Modern origins of the manly-man Roman fore-arm handshake

Evidently, men did not say hello and goodbye in antiquity as Basil Sydney and Stewart Granger are doing so below in 1953’s Salome, with a firm grip on one another’s forearms.

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Whence the mutual clasping of radius and ulna? Various theories:

“I saw Dullin’s Julius Caesar, with Marchat playing Mark Antony — beautifully, I thought — and Jean Marais as a Gaul. In this play we learned the Roman handshake, which went up to the forearm, and it so impressed us that the entire lycee adopted it.” So writes Simone Signoret in Nostalgia Isn’t What It Used to Be (Harper & Row, 1978) p. 23. Note that Charles Dullin (1885-1949) was a notable French actor and director.

According to a 2015 post on Alison Morton’s blog:

One interesting speculation is that the forearm handshake was taught to the actors by painter Lawrence Alma-Tadema in a 1898 staging of  Shakespeare’s Julius Caesar. During this time, Alma-Tadema was very active with theatre design and production. His meticulous archaeological research, including research into Roman architecture (which was so thorough that every building featured in his canvases could have been built using Roman tools and methods) led to his paintings being used as source material by Hollywood directors in their vision of the ancient world for films such as D. W. Griffith’s Intolerance (1916), Ben Hur (1926) and Cleopatra (1934). The designers of the Oscar-winning Roman epic Gladiator used the paintings of Alma-Tadema as a central source of inspiration.

I’d like to verify the Alma-Tadema theory sometime. Until then, all I can say is that the “manly man” forearm grip seems to be a thing of modern times. In antiquity, Romans shook hands more or less as we do today.

Phil (147)n2gwzm

Update. The Alma-Tadema set design, by the way, from the Cadbury Research Library Flickr site.

Alma Tadema set design for Shakespeare's Julius Caesar 1898 MS38_1999141113

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“The Hitler Gang”

The-Hitler-Gang-Poster.jpgIn the course of writing my book about film, I’ve come across some odd things, one of which is a 1944 pseudo-documentary made by Paramount called “The Hitler Gang.” This film, a piece of wartime propaganda, tells the story of Hitler’s rise with actors playing the parts of Goebbels, Goering, Mussolini, Rudolf Hess, etc. All in all, it looks kinda unpleasant.

New York Times film critic Bosley Crowther wrote: “The film is of questionable worth as a document for mass instruction in the political facts of Germany. For the emphasis in this picture is so heavily upon the ‘Hitler gang’ and upon the inside intrigues by which it gained and held its power, that the impression conveyed is that these leaders are entirely responsible for the Nazi state….’The Hitler Gang’ is cut very much to the pattern of some of our early and better gangster films….Paramount has taken a popular though misleading line in treating National Socialism in the elementary terms of an American gang. It means that the grave responsibility of the German citizens for what they have allowed has been neatly tossed onto the shoulders of a few ruffians, Army officers and industrialists.” (from TCM website)


Follow this link to see the film:



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what I see is an affliction to me; and what I do not see, a reproach

The paradox for the anthropologist imagining time travel and anachronism leads to a certain insight about present-day blindness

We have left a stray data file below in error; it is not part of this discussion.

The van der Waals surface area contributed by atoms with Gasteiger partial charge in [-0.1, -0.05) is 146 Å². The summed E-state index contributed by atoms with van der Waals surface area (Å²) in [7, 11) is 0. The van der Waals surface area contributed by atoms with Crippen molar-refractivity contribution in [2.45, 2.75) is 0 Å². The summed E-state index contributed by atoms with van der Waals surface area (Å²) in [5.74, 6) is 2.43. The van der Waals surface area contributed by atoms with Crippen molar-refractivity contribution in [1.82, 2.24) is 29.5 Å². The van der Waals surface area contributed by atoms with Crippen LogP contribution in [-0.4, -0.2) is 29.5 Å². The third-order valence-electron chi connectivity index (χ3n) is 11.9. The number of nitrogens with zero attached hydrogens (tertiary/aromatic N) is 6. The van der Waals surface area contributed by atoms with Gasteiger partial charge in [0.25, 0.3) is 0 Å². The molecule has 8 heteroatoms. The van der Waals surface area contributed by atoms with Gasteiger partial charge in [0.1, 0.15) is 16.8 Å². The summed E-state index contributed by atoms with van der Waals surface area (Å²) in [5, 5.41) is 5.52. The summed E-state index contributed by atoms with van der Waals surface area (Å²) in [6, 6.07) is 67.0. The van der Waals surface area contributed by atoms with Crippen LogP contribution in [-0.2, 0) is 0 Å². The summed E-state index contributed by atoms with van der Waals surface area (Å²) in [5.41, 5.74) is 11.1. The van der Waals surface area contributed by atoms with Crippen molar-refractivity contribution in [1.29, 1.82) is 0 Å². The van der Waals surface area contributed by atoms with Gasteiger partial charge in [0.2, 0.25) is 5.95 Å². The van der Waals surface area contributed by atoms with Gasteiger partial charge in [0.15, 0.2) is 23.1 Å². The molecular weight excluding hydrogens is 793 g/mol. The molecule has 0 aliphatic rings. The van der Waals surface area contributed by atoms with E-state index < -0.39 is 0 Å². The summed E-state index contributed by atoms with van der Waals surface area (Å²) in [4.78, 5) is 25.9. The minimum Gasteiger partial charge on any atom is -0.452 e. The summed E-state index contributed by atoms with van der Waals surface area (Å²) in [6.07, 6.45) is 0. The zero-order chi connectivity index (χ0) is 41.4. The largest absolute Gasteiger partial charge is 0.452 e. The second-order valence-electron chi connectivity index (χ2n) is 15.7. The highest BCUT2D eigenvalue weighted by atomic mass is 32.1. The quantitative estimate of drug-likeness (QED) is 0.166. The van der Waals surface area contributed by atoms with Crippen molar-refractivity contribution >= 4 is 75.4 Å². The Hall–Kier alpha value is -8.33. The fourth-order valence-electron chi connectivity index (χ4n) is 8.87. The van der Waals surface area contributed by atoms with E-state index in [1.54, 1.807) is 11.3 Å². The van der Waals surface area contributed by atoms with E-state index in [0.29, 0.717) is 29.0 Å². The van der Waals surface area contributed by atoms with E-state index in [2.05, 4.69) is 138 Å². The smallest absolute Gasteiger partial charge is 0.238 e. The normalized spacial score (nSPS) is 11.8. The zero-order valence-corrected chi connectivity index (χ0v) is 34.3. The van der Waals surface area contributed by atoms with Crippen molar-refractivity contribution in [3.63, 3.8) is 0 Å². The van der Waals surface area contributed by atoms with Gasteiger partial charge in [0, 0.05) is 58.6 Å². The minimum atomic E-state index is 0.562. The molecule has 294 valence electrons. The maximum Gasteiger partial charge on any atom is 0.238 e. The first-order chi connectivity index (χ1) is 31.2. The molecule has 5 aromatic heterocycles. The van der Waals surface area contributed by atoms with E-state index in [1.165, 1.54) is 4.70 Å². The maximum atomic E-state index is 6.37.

Claude Levi-Strauss, Tristes Tropiques, trans. John Russell (New York: Criterion, 1961) 44-45

I should have liked to live in the age of real travel, when the spectacle on offer had not yet been blemished, contaminated, and confounded; then I could have seen Lahore not as I saw it, but as it appeared to Bernier, Tavernier, Manucci … There’s no end, of course, to such conjectures. When was the right moment to see India? At what period would the study of the Brazilian savage have yielded the purest satisfaction and the savage himself been at his peak? Would it have been better to have arrived at Rio in the eighteenth century, with Bougainville, or in the sixteenth, with Lery and Thevet? With every decade that we travelled further back in time, I could have saved another costume, witnessed another festivity, and come to understand another system of belief. But I’m too familiar with the texts not to know that this back ward movement would also deprive me of much information, many curious facts and objects, that would enrich my meditations. The paradox is irresoluble: the less one culture communicates with another, the less likely they are to be corrupted, one by the other; but, on the other hand, the less likely it is, in such conditions, that the respective emissaries of these cultures will be able to seize the richness and significance of their diversity. The alternative is inescapable: either I am a traveller in ancient times, and faced with a prodigious spectacle which would be almost entirely unintelligible to me and might, indeed, provoke me to mockery or disgust; or I am a traveller of our own day, hastening in search of a vanished reality. In either case I am the loser -and more heavily than one might suppose; for today, as I go groaning among the shadows, I miss, inevitably, the spectacle that is now taking shape. My eyes, or perhaps my degree of humanity, do not equip me to witness that spectacle; and in the centuries to come, when another traveller revisits this same place, he too may groan aloud at the disappearance of much that I should have set down, but cannot. I am the victim of a double infirmity: what I see is an affliction to me; and what I do not see, a reproach.